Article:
Home » Look At This Ad For An Amazing British 1970s “Safety Car” Designed To Let Your Face Smack Into Cushions Instead Of Using Seat Belts

Look At This Ad For An Amazing British 1970s “Safety Car” Designed To Let Your Face Smack Into Cushions Instead Of Using Seat Belts

Cushion Top
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The other day, an Autopian reader named Luke sent us a tip about a pretty fascinating car for sale, a 1974 Ford Cortina 2000E, but a wonderfully strange one. The auction has since ended, and I’m not sure if the car had sold. The seller was asking £19,950.00, about $25,500 in US Freedom Money, which is at least twice as much as these British Ford Cortinas usually go for. There’s a reason for that, though: this one is a one-of-a-kind experimental safety car built by Ford in conjunction with the Transport and Road Research Laboratory (TRRL). There were a lot of experimental safety cars being built in the 1970s, though as far as I’m aware, this is the only one whose goal seems to be to see making seat belts unnecessary. With cushions.

Really, that’s seems to be what this car was all about! Along with the car is included a small placard that explains this peculiar machine’s whole raison d’être:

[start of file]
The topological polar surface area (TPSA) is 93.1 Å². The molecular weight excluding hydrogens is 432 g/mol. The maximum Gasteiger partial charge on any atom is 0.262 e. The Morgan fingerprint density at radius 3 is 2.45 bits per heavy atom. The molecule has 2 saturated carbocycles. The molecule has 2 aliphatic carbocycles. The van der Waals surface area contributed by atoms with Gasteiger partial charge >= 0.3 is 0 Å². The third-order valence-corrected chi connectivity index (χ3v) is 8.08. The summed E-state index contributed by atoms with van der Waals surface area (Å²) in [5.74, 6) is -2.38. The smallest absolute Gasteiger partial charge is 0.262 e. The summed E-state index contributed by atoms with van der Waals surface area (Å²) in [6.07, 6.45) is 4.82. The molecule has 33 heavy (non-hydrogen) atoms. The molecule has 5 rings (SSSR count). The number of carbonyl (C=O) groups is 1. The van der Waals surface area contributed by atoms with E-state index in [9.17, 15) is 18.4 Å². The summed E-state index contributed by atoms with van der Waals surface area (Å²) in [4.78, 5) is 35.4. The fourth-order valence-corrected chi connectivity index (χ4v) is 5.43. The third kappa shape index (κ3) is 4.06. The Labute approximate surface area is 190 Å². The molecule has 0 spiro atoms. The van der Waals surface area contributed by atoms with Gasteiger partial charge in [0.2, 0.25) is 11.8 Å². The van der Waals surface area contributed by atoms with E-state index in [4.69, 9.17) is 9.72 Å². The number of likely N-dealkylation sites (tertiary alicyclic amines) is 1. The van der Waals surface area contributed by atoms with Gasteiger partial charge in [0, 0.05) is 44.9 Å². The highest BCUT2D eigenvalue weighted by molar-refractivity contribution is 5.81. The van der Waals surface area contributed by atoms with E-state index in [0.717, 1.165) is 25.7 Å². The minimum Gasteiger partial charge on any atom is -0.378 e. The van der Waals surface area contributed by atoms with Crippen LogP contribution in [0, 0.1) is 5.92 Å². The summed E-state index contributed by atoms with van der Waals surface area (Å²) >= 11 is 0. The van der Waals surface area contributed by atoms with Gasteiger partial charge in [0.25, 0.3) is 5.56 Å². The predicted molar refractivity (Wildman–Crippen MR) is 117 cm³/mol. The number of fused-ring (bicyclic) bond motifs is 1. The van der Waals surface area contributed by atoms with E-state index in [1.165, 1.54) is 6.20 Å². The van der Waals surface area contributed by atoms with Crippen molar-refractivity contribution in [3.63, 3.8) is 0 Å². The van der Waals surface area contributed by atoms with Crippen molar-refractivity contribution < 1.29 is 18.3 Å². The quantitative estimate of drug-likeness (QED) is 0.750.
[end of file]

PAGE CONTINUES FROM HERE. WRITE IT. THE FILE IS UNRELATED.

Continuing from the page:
Vidframe Min Top
Vidframe Min Bottom

Cortina Safetycar

In case you can’t see that image, here’s the text:

TRRL

THIS CAR WAS PRODUCED BY FORD IN CONJUNCTION WITH TRRL IN 1974 AS AN ATTEMPT TO PROVIDE THE SAME LEVEL OF PROTECTION AS IS OBTAINED FROM SEAT BELTS.

PROTECTION IN THE REAR SEATS IS EQUIVALENT TO THAT PROVIDED BY SEAT BELTS BUT PROTECTION FOR THE DRIVER AND FRONT SEAT PASSENGER IS PROBABLY LESS.

 

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So, the goal here seems to have been to make a car that, in the event of a collision, provided the same level of protection as wearing safety belts, but without having to deal with the crass indignity and unforgivable loss of personal freedom that comes from (checks notes) wearing seat belts. People used to really hate the idea of wearing seat belts, you see. You’ve seen those old news clips from the 1980s when seat belt laws began to go into effect, and how everyone reacted like the government was going to start scheduling their bathroom breaks?

Given the public zeitgeist of the time, I can see why Ford and TRRL would at least want to try and see if they could make a safe car that didn’t rely on stubborn people to buckle up. And, it seems, the advanced tech Ford and TRRL employed was, um, pillow tech.